I wrote this post a while ago, and waited until I felt ok to share it, but right after I wrote it he simply stopped saying those words. Honestly. And that’s how this thing works. Maybe now that I’ve owned my stuff, he has no more need to say that horrible, hurtful phrase – no more need to remind me of my unhealed place. And even if he ever says it again maybe I’ll feel warm compassion in my heart rather than pain.


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    1. Eilat Aviram says:

      Yes I’d imagine you could… 😀 You always make me laugh.

    1. Eilat Aviram says:

      Thank you too for relating. It’s very precious to get your comments.

  1. Thank you for your vulnerable sharing that makes it ok for all of us – I say this because this piece ,like many of yours ,resonates as I experience the same with my eldest! Your courage to write each week strengthens me xxx Jacs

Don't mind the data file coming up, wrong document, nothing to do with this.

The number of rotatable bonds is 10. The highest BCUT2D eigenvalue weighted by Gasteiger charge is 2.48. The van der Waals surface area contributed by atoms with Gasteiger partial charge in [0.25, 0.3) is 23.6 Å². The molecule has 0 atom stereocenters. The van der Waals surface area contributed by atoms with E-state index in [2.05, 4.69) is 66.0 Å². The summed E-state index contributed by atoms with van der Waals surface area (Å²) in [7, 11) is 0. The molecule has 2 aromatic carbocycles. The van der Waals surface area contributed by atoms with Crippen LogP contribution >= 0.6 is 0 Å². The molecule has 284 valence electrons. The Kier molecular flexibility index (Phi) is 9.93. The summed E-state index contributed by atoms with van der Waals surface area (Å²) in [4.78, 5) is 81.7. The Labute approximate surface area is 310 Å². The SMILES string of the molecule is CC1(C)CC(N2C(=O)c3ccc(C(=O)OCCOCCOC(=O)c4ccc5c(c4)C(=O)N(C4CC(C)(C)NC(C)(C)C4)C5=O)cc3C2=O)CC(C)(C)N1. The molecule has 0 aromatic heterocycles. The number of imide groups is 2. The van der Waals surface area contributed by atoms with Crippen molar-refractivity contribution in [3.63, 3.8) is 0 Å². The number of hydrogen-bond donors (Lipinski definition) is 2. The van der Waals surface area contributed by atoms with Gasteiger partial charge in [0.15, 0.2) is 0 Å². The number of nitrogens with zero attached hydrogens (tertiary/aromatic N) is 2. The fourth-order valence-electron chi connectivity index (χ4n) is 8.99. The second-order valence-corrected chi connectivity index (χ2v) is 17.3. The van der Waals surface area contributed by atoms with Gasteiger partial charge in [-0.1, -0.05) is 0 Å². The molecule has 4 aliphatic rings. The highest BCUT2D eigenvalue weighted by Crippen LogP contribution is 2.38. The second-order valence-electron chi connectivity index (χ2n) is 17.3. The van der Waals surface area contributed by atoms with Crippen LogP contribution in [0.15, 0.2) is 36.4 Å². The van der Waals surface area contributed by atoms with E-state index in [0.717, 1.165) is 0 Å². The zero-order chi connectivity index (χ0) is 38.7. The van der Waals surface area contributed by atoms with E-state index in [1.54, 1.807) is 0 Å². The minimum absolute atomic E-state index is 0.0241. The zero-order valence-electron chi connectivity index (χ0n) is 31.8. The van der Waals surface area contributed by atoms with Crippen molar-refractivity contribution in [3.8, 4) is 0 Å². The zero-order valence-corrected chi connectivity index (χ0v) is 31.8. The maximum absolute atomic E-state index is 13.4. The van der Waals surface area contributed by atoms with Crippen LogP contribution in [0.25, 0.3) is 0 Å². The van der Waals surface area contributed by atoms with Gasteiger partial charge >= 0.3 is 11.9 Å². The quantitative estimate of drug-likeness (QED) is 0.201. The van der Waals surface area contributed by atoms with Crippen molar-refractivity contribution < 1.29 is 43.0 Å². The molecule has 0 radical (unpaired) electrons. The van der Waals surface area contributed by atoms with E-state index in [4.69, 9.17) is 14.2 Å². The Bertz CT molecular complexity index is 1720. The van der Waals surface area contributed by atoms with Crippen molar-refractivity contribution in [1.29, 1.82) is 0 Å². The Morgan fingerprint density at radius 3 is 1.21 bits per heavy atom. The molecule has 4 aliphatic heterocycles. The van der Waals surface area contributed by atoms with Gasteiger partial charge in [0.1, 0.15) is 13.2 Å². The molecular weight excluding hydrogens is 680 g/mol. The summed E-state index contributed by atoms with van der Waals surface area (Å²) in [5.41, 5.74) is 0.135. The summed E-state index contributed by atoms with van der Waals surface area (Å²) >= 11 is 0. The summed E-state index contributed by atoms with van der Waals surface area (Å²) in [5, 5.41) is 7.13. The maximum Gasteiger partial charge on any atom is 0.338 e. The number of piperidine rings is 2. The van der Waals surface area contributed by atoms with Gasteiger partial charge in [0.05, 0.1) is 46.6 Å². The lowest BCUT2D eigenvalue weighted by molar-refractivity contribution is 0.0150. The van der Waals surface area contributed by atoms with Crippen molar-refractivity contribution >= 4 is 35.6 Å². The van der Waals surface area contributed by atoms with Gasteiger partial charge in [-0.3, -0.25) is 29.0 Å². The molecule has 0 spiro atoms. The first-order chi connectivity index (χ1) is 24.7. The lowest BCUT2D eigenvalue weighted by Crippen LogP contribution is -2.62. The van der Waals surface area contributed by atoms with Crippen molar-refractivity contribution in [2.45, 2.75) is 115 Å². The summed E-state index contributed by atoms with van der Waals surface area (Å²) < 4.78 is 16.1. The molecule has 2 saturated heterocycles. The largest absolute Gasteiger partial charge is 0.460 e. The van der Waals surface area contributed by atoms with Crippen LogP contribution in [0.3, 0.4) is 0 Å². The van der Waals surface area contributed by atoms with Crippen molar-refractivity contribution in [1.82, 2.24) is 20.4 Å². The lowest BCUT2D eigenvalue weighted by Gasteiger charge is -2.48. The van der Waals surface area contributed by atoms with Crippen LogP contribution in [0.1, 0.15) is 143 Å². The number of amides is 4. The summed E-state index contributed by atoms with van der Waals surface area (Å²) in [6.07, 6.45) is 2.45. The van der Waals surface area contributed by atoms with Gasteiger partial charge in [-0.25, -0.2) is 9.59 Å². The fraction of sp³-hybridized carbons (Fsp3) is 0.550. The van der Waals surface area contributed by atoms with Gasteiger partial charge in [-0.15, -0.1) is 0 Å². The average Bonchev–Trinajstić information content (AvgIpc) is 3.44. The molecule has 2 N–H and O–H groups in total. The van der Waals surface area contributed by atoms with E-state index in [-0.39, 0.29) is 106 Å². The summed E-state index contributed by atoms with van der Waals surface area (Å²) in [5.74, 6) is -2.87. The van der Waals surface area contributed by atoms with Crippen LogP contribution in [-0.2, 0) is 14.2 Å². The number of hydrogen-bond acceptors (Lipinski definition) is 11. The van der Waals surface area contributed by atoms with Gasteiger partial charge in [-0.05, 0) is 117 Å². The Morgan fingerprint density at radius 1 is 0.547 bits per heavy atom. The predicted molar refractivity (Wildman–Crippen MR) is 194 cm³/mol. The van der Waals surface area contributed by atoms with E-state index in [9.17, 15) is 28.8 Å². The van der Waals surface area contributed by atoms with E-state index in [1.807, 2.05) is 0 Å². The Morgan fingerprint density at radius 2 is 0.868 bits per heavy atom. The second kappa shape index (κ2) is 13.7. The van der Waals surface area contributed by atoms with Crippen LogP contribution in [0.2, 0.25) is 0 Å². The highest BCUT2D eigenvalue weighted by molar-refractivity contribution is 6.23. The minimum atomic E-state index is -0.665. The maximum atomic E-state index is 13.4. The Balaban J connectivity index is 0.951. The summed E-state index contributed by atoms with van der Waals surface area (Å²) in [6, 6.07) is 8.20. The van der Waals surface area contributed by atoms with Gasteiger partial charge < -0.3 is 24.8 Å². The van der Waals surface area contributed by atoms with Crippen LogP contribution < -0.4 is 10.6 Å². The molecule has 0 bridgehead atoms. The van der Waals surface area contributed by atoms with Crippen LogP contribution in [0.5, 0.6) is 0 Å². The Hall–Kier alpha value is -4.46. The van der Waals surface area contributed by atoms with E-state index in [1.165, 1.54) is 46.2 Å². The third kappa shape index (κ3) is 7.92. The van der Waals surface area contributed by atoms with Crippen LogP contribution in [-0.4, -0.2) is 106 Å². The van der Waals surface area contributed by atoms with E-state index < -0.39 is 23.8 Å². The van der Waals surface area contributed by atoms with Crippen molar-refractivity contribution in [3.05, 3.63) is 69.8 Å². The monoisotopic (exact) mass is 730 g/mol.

1. Eilat Aviram says:

      Oh wow thank you Jacqui. I’m looking fondly at you through the computer right now and feeling deeply grateful you told me that.

      I am doing this for me first and foremost – y’all are keeping me sane and my kids better cared for; in other words your presence out there strengthens me – but it feels really good to get feedback like that and know that it does something helpful for others too. And now I’m gazing at ‘you’ a little teary-eyed and sentimentally.

      My heart thanks your heart. It’s very special to make a community that strengthens each other.

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Eilat Aviram is a Daring-Decisions Teacher.

She's worked with people for 25 years as a clinical psychologist, hypnotherapist, best-selling author, speaker and energy-healing teacher and she is passionate about helping people dare to love themselves in their moments of decision and find the courage to live their truth.

Eilat Aviram